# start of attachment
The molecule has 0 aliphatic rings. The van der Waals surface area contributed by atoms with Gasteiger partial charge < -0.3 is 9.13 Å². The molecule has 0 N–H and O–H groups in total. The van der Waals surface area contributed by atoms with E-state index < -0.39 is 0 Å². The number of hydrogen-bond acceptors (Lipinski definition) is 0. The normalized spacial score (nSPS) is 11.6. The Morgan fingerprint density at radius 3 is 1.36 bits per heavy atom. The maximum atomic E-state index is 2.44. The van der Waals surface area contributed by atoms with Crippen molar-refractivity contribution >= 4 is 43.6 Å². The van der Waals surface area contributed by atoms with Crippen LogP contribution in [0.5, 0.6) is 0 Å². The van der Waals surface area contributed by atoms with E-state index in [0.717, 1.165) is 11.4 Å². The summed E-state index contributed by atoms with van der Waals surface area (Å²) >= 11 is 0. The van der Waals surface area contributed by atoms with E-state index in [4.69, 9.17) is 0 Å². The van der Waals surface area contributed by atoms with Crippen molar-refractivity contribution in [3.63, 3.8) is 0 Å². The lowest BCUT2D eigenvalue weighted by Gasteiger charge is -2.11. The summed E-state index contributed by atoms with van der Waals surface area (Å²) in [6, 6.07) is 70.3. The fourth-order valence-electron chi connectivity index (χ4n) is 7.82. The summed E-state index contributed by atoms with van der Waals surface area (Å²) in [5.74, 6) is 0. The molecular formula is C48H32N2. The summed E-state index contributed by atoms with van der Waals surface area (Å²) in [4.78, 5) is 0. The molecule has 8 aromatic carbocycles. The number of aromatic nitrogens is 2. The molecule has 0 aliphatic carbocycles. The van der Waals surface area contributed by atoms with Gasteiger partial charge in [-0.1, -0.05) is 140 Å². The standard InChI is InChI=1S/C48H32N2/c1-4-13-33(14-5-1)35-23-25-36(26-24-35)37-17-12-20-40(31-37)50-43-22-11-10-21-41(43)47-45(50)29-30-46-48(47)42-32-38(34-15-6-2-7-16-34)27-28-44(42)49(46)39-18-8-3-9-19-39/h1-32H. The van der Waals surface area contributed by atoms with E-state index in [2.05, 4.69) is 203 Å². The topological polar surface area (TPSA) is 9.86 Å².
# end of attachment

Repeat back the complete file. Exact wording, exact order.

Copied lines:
The molecule has 0 aliphatic rings. The van der Waals surface area contributed by atoms with Gasteiger partial charge < -0.3 is 9.13 Å². The molecule has 0 N–H and O–H groups in total. The van der Waals surface area contributed by atoms with E-state index < -0.39 is 0 Å². The number of hydrogen-bond acceptors (Lipinski definition) is 0. The normalized spacial score (nSPS) is 11.6. The Morgan fingerprint density at radius 3 is 1.36 bits per heavy atom. The maximum atomic E-state index is 2.44. The van der Waals surface area contributed by atoms with Crippen molar-refractivity contribution >= 4 is 43.6 Å². The van der Waals surface area contributed by atoms with Crippen LogP contribution in [0.5, 0.6) is 0 Å². The van der Waals surface area contributed by atoms with E-state index in [0.717, 1.165) is 11.4 Å². The summed E-state index contributed by atoms with van der Waals surface area (Å²) >= 11 is 0. The van der Waals surface area contributed by atoms with E-state index in [4.69, 9.17) is 0 Å². The van der Waals surface area contributed by atoms with Crippen molar-refractivity contribution in [3.63, 3.8) is 0 Å². The lowest BCUT2D eigenvalue weighted by Gasteiger charge is -2.11. The summed E-state index contributed by atoms with van der Waals surface area (Å²) in [6, 6.07) is 70.3. The fourth-order valence-electron chi connectivity index (χ4n) is 7.82. The summed E-state index contributed by atoms with van der Waals surface area (Å²) in [5.74, 6) is 0. The molecular formula is C48H32N2. The summed E-state index contributed by atoms with van der Waals surface area (Å²) in [4.78, 5) is 0. The molecule has 8 aromatic carbocycles. The number of aromatic nitrogens is 2. The molecule has 0 aliphatic carbocycles. The van der Waals surface area contributed by atoms with Gasteiger partial charge in [-0.1, -0.05) is 140 Å². The standard InChI is InChI=1S/C48H32N2/c1-4-13-33(14-5-1)35-23-25-36(26-24-35)37-17-12-20-40(31-37)50-43-22-11-10-21-41(43)47-45(50)29-30-46-48(47)42-32-38(34-15-6-2-7-16-34)27-28-44(42)49(46)39-18-8-3-9-19-39/h1-32H. The van der Waals surface area contributed by atoms with E-state index in [2.05, 4.69) is 203 Å². The topological polar surface area (TPSA) is 9.86 Å².